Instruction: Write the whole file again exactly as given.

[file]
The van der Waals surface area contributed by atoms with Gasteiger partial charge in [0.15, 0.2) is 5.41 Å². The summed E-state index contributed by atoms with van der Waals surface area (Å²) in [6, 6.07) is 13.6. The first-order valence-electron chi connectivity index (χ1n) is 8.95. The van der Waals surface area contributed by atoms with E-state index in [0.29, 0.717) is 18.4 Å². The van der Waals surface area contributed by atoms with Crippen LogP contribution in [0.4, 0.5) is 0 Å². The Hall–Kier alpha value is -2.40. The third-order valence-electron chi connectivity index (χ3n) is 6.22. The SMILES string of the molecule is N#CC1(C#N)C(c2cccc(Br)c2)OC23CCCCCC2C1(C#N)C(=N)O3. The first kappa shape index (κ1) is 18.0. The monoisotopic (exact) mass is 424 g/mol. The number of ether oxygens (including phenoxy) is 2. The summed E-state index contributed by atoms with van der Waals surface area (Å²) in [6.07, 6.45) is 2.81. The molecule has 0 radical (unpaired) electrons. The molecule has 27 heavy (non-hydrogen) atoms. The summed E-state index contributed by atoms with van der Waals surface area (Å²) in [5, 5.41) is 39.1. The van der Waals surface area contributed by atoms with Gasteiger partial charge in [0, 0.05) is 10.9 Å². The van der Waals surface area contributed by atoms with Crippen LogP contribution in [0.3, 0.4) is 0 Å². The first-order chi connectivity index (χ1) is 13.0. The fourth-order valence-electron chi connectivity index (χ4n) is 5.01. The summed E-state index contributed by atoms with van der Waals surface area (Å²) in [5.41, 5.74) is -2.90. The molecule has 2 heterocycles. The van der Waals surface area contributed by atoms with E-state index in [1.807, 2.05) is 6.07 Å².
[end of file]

The van der Waals surface area contributed by atoms with Gasteiger partial charge in [0.15, 0.2) is 5.41 Å². The summed E-state index contributed by atoms with van der Waals surface area (Å²) in [6, 6.07) is 13.6. The first-order valence-electron chi connectivity index (χ1n) is 8.95. The van der Waals surface area contributed by atoms with E-state index in [0.29, 0.717) is 18.4 Å². The van der Waals surface area contributed by atoms with Crippen LogP contribution in [0.4, 0.5) is 0 Å². The Hall–Kier alpha value is -2.40. The third-order valence-electron chi connectivity index (χ3n) is 6.22. The SMILES string of the molecule is N#CC1(C#N)C(c2cccc(Br)c2)OC23CCCCCC2C1(C#N)C(=N)O3. The first kappa shape index (κ1) is 18.0. The monoisotopic (exact) mass is 424 g/mol. The number of ether oxygens (including phenoxy) is 2. The summed E-state index contributed by atoms with van der Waals surface area (Å²) in [6.07, 6.45) is 2.81. The molecule has 0 radical (unpaired) electrons. The molecule has 27 heavy (non-hydrogen) atoms. The summed E-state index contributed by atoms with van der Waals surface area (Å²) in [5, 5.41) is 39.1. The van der Waals surface area contributed by atoms with Gasteiger partial charge in [0, 0.05) is 10.9 Å². The van der Waals surface area contributed by atoms with Crippen LogP contribution in [0.3, 0.4) is 0 Å². The first-order chi connectivity index (χ1) is 13.0. The fourth-order valence-electron chi connectivity index (χ4n) is 5.01. The summed E-state index contributed by atoms with van der Waals surface area (Å²) in [5.41, 5.74) is -2.90. The molecule has 2 heterocycles. The van der Waals surface area contributed by atoms with E-state index in [1.807, 2.05) is 6.07 Å².